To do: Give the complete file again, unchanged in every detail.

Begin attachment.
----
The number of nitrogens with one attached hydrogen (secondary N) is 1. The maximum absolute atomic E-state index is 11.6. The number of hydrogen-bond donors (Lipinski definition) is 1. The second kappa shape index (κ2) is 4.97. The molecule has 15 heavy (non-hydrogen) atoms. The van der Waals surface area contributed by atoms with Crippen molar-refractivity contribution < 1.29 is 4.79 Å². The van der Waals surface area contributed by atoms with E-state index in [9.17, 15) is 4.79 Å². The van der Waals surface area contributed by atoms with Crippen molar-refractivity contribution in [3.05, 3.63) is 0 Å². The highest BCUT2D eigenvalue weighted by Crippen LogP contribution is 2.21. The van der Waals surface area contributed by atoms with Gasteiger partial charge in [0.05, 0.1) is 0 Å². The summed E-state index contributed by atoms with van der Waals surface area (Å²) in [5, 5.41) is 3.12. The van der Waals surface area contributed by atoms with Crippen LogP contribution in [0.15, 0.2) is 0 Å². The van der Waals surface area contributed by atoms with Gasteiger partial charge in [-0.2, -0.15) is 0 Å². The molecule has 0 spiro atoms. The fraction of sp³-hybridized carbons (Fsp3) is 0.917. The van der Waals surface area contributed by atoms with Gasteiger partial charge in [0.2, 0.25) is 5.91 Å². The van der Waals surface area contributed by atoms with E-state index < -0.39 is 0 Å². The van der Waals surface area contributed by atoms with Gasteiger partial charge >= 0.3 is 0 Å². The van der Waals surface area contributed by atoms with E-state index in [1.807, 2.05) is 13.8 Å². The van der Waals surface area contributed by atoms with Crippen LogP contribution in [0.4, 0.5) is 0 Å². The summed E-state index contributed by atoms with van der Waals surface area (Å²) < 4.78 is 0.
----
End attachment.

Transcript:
The number of nitrogens with one attached hydrogen (secondary N) is 1. The maximum absolute atomic E-state index is 11.6. The number of hydrogen-bond donors (Lipinski definition) is 1. The second kappa shape index (κ2) is 4.97. The molecule has 15 heavy (non-hydrogen) atoms. The van der Waals surface area contributed by atoms with Crippen molar-refractivity contribution < 1.29 is 4.79 Å². The van der Waals surface area contributed by atoms with E-state index in [9.17, 15) is 4.79 Å². The van der Waals surface area contributed by atoms with Crippen molar-refractivity contribution in [3.05, 3.63) is 0 Å². The highest BCUT2D eigenvalue weighted by Crippen LogP contribution is 2.21. The van der Waals surface area contributed by atoms with Gasteiger partial charge in [0.05, 0.1) is 0 Å². The summed E-state index contributed by atoms with van der Waals surface area (Å²) in [5, 5.41) is 3.12. The van der Waals surface area contributed by atoms with Crippen LogP contribution in [0.15, 0.2) is 0 Å². The van der Waals surface area contributed by atoms with Gasteiger partial charge in [-0.2, -0.15) is 0 Å². The molecule has 0 spiro atoms. The fraction of sp³-hybridized carbons (Fsp3) is 0.917. The van der Waals surface area contributed by atoms with Gasteiger partial charge in [0.2, 0.25) is 5.91 Å². The van der Waals surface area contributed by atoms with E-state index < -0.39 is 0 Å². The van der Waals surface area contributed by atoms with Gasteiger partial charge >= 0.3 is 0 Å². The van der Waals surface area contributed by atoms with E-state index in [1.807, 2.05) is 13.8 Å². The van der Waals surface area contributed by atoms with Crippen LogP contribution in [0.4, 0.5) is 0 Å². The summed E-state index contributed by atoms with van der Waals surface area (Å²) < 4.78 is 0.